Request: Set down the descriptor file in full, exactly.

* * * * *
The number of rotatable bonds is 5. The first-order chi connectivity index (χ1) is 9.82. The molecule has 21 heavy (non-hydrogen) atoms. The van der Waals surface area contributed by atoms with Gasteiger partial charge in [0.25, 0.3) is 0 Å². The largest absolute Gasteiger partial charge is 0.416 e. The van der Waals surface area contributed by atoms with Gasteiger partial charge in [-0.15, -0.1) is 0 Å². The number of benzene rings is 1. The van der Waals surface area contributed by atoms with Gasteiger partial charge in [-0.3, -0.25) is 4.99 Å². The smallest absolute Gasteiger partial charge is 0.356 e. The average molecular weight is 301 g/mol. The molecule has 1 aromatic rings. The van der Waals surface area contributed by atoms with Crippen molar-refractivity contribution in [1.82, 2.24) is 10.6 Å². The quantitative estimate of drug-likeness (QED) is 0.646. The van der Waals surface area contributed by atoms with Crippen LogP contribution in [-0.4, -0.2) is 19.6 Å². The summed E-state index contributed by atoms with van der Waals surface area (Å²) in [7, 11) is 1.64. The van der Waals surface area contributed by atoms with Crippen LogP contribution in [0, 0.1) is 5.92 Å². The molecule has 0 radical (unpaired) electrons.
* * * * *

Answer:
The number of rotatable bonds is 5. The first-order chi connectivity index (χ1) is 9.82. The molecule has 21 heavy (non-hydrogen) atoms. The van der Waals surface area contributed by atoms with Gasteiger partial charge in [0.25, 0.3) is 0 Å². The largest absolute Gasteiger partial charge is 0.416 e. The van der Waals surface area contributed by atoms with Gasteiger partial charge in [-0.15, -0.1) is 0 Å². The number of benzene rings is 1. The van der Waals surface area contributed by atoms with Gasteiger partial charge in [-0.3, -0.25) is 4.99 Å². The smallest absolute Gasteiger partial charge is 0.356 e. The average molecular weight is 301 g/mol. The molecule has 1 aromatic rings. The van der Waals surface area contributed by atoms with Crippen molar-refractivity contribution in [1.82, 2.24) is 10.6 Å². The quantitative estimate of drug-likeness (QED) is 0.646. The van der Waals surface area contributed by atoms with Crippen LogP contribution in [-0.4, -0.2) is 19.6 Å². The summed E-state index contributed by atoms with van der Waals surface area (Å²) in [7, 11) is 1.64. The van der Waals surface area contributed by atoms with Crippen LogP contribution in [0, 0.1) is 5.92 Å². The molecule has 0 radical (unpaired) electrons.